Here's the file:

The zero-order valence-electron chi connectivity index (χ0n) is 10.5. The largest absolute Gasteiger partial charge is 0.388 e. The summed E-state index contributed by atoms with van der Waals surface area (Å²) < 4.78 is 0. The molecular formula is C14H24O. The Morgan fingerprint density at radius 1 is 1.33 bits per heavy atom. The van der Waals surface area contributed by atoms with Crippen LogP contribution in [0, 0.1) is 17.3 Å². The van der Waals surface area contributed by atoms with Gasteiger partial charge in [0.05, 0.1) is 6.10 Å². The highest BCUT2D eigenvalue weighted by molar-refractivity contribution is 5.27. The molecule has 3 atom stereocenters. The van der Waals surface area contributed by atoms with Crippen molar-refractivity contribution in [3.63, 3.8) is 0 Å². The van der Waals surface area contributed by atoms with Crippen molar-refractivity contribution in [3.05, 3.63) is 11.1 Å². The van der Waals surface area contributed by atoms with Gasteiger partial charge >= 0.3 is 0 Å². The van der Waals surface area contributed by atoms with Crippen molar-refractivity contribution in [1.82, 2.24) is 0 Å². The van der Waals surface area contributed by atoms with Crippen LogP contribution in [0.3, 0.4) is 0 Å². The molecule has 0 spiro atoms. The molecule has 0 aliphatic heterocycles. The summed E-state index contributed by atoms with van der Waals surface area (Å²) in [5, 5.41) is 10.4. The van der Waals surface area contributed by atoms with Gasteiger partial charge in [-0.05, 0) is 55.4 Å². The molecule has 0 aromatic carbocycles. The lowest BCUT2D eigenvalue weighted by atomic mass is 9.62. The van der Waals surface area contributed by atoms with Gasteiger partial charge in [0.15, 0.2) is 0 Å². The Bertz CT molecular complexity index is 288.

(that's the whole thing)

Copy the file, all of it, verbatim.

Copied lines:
The zero-order valence-electron chi connectivity index (χ0n) is 10.5. The largest absolute Gasteiger partial charge is 0.388 e. The summed E-state index contributed by atoms with van der Waals surface area (Å²) < 4.78 is 0. The molecular formula is C14H24O. The Morgan fingerprint density at radius 1 is 1.33 bits per heavy atom. The van der Waals surface area contributed by atoms with Crippen LogP contribution in [0, 0.1) is 17.3 Å². The van der Waals surface area contributed by atoms with Gasteiger partial charge in [0.05, 0.1) is 6.10 Å². The highest BCUT2D eigenvalue weighted by molar-refractivity contribution is 5.27. The molecule has 3 atom stereocenters. The van der Waals surface area contributed by atoms with Crippen molar-refractivity contribution in [3.63, 3.8) is 0 Å². The van der Waals surface area contributed by atoms with Crippen molar-refractivity contribution in [3.05, 3.63) is 11.1 Å². The van der Waals surface area contributed by atoms with Gasteiger partial charge >= 0.3 is 0 Å². The van der Waals surface area contributed by atoms with Crippen molar-refractivity contribution in [1.82, 2.24) is 0 Å². The van der Waals surface area contributed by atoms with Crippen LogP contribution in [0.3, 0.4) is 0 Å². The molecule has 0 spiro atoms. The molecule has 0 aliphatic heterocycles. The summed E-state index contributed by atoms with van der Waals surface area (Å²) in [5, 5.41) is 10.4. The van der Waals surface area contributed by atoms with Gasteiger partial charge in [-0.05, 0) is 55.4 Å². The molecule has 0 aromatic carbocycles. The lowest BCUT2D eigenvalue weighted by atomic mass is 9.62. The van der Waals surface area contributed by atoms with Gasteiger partial charge in [0.15, 0.2) is 0 Å². The Bertz CT molecular complexity index is 288.